2. The board feels that compulsory school attendance might work undue hardship. The board may conduct a hearing on issues pursuant to this paragraph by executive session; or
    3. The child has been legally excluded from the regular schools pursuant to the provisions of W.S. 21-4-306.
  2. A home-based educational program shall meet the requirements of a basic academic educational program pursuant to W.S. 21-4-101(a)(vi). It shall be the responsibility of every person administering a home-based educational program to submit a curriculum to the local board of trustees each year showing that the program complies with the requirements of this subsection. Failure to submit a curriculum showing compliance is prima facie evidence that the home-based educational program does not meet the requirements of this article.
Colorado Statute 22-33-104
Compulsory school attendance in the state of Colorado. 
Colorado Statutes - Complete Text
Online access to complete text of Colorado statutes. Those pertaining to home education include: 22-33-104 (Compulsory school attendance); 22-33-104.5 (Home-based education - legislative declaration - definitions - guidelines); 22-7-409, 1.2-d-III (Assessments); and 22-32-116.5 (Extracurricular and interscholastic activities).
Colorado Statute 25-4-903 - Exemptions from Immunization - Rules

Regulations concerning exemptions from required immunizations in the state of Colorado. 

House Joint Resolution 05-1040
Recognition of April 8, 2005, as Home Education Day in Colorado.
Colorado Statute 22-33-104.5
The general assembly hereby declares that it is the primary right and obligation of the parent to choose the proper education and training for children under his care and supervision. It is recognized that home-based education is a legitimate alternative to classroom attendance for the instruction of children and that any regulation of nonpublic home-based educational programs should be sufficiently flexible to accommodate a variety of circumstances. The general assembly further declares that nonpublic home-based educational programs shall be subject only to minimum state controls which are currently applicable to other forms of nonpublic education.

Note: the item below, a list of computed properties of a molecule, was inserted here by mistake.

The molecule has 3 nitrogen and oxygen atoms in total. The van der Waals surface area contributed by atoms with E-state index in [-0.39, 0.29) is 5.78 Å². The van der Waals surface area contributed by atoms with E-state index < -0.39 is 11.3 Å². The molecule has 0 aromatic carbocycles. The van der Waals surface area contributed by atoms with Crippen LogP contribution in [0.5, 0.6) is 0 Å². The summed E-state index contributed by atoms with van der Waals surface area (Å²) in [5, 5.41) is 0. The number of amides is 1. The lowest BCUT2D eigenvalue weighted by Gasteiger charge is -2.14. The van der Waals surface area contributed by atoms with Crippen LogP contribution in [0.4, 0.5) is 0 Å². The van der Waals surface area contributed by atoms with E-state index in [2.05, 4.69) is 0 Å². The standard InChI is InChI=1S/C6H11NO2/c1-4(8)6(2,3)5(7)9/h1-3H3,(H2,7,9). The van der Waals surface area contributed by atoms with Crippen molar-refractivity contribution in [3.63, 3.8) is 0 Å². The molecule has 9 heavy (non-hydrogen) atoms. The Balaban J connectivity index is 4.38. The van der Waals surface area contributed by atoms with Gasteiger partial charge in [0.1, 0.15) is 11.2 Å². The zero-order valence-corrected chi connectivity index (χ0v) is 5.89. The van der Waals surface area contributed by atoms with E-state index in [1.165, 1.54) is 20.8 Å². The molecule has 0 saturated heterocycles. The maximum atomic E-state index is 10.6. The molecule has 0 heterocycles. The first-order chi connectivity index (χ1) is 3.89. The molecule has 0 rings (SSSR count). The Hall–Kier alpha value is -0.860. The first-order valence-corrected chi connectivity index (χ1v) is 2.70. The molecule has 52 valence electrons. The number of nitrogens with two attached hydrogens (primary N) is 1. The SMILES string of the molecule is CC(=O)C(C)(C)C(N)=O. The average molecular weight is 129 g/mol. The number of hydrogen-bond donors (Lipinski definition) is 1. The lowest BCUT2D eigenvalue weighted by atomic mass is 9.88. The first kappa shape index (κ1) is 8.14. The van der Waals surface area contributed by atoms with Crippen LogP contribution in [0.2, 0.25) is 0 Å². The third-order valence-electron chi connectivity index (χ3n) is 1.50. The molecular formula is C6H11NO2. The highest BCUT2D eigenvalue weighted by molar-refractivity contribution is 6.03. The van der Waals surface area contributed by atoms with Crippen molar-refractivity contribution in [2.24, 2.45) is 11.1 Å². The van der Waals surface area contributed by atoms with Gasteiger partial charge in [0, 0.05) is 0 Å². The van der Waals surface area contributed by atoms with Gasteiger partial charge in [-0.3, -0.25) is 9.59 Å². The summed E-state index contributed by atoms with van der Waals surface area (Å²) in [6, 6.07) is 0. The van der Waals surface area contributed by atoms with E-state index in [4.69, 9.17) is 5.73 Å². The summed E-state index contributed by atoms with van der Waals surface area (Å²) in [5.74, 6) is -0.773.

Colorado Statute 25-4-902

Details of the state of Colorado requirements for immunizations. 

Colorado Statute 25-4-901

This statute relates to state of Colorado school entry immunization requirements. 

Home School Laws from HSLDA
Find the laws pertaining to home education for all 50 states and U.S. territories.
Case Law and Legal Opinions
Pierce v. Society of the Sisters of the Holy Names of Jesus and Mary
In Pierce v. Society of the Sisters, the U.S. Supreme Court ruled that "the fundamental theory of liberty upon which all governments of this Union repose excludes any general power of the state to standardize its children by forcing them to accept instruction from public teachers only. The child is not the creature of the state."
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Featured Resources

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Kingdom of Children : Culture and Controversy in the Homeschooling Movement (Princeton Studies in Cultural Sociology)
More than one million American children are schooled by their parents. As their ranks grow, home schoolers are making headlines by winning national spelling bees and excelling at elite universities. The few studies conducted suggest that homeschooled children are academically successful and remarkably well socialized. Yet we still know little about this alternative to one of society's most fundamental institutions. Beyond a vague notion of children reading around the kitchen table, we don't know...
DMV Test Practice Driving Questions
This book is a selection of 250 questions, answers and rationales in printed form. Questions pertain to national driving standards and are not specific to any single US state. Learn where your knowledge strengths and weaknesses are before you show up to the DMV to take your actual exam.
Discover Your Child's Learning Style : Children Learn in Unique Ways - Here's the Key to Every Child's Learning Success
When, where, and how does your child learn best? Because children process information in many different ways, what works for one child might not work for another. This book shows you how to assess and nurture your child's learning style based on his or her interests, talents, disposition, environment, and more. The self-awareness tests included will help guide you to a better understanding of your child's unique strengths and weaknesses, leading you to better homeschooling success and more inner...
Smart Mouth
Ages: 8 years and up; For 2 or more playersSmart Mouth is a quick-thinking shout-it-out hilarious word game that helps build vocabulary skills. It includes variations of the rules for category play and for younger players. Players slide the Letter Getter forward and back to get two letters. The first player to shout out a word of five or more letters using those letters wins the round. The game includes tips for teachers. This is a fun game to play with children and adults together.
Drawn Into the Heart of Reading
Drawn Into the Heart of Reading was developed for use with students of multiple ages at the same time, perfect for the homeschooling family. It is designed for use as an entire reading program or as a supplement to an existing program for students in grades 2-8.